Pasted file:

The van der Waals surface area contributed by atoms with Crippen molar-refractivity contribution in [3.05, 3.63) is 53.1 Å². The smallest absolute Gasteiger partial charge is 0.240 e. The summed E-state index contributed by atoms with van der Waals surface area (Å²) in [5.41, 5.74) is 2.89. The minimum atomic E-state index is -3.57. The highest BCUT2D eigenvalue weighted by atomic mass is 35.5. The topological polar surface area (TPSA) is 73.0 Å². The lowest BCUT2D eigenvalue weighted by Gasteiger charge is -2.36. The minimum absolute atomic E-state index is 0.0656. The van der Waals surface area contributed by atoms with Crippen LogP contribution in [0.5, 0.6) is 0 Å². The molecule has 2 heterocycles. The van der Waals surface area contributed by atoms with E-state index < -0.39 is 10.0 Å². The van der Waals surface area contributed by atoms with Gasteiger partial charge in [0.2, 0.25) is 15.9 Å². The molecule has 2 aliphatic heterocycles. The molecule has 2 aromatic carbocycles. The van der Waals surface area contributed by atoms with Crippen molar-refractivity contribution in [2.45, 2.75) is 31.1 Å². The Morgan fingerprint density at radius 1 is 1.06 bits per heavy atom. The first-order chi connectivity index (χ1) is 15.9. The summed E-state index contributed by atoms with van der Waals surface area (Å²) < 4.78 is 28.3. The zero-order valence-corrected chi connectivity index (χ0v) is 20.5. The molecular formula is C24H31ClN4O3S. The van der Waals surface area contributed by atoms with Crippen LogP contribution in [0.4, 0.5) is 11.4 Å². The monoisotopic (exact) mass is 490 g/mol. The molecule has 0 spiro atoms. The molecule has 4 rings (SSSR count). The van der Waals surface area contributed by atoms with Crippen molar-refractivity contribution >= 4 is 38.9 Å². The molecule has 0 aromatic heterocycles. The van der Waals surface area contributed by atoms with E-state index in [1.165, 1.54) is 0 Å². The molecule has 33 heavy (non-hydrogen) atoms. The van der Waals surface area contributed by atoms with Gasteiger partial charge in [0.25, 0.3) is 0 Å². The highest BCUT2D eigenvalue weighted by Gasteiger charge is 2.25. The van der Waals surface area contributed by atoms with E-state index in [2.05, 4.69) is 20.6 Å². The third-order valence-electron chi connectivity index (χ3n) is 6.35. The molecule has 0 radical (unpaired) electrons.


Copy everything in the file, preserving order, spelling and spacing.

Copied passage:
The van der Waals surface area contributed by atoms with Crippen molar-refractivity contribution in [3.05, 3.63) is 53.1 Å². The smallest absolute Gasteiger partial charge is 0.240 e. The summed E-state index contributed by atoms with van der Waals surface area (Å²) in [5.41, 5.74) is 2.89. The minimum atomic E-state index is -3.57. The highest BCUT2D eigenvalue weighted by atomic mass is 35.5. The topological polar surface area (TPSA) is 73.0 Å². The lowest BCUT2D eigenvalue weighted by Gasteiger charge is -2.36. The minimum absolute atomic E-state index is 0.0656. The van der Waals surface area contributed by atoms with Crippen LogP contribution in [0.5, 0.6) is 0 Å². The molecule has 2 heterocycles. The van der Waals surface area contributed by atoms with E-state index < -0.39 is 10.0 Å². The van der Waals surface area contributed by atoms with Gasteiger partial charge in [0.2, 0.25) is 15.9 Å². The molecule has 2 aliphatic heterocycles. The molecule has 2 aromatic carbocycles. The van der Waals surface area contributed by atoms with Crippen molar-refractivity contribution in [2.45, 2.75) is 31.1 Å². The Morgan fingerprint density at radius 1 is 1.06 bits per heavy atom. The first-order chi connectivity index (χ1) is 15.9. The summed E-state index contributed by atoms with van der Waals surface area (Å²) < 4.78 is 28.3. The zero-order valence-corrected chi connectivity index (χ0v) is 20.5. The molecular formula is C24H31ClN4O3S. The van der Waals surface area contributed by atoms with Crippen LogP contribution in [0.4, 0.5) is 11.4 Å². The monoisotopic (exact) mass is 490 g/mol. The molecule has 0 spiro atoms. The molecule has 4 rings (SSSR count). The van der Waals surface area contributed by atoms with Crippen molar-refractivity contribution >= 4 is 38.9 Å². The molecule has 0 aromatic heterocycles. The van der Waals surface area contributed by atoms with E-state index in [1.165, 1.54) is 0 Å². The molecule has 33 heavy (non-hydrogen) atoms. The van der Waals surface area contributed by atoms with Gasteiger partial charge in [0.25, 0.3) is 0 Å². The highest BCUT2D eigenvalue weighted by Gasteiger charge is 2.25. The van der Waals surface area contributed by atoms with E-state index in [2.05, 4.69) is 20.6 Å². The third-order valence-electron chi connectivity index (χ3n) is 6.35. The molecule has 0 radical (unpaired) electrons.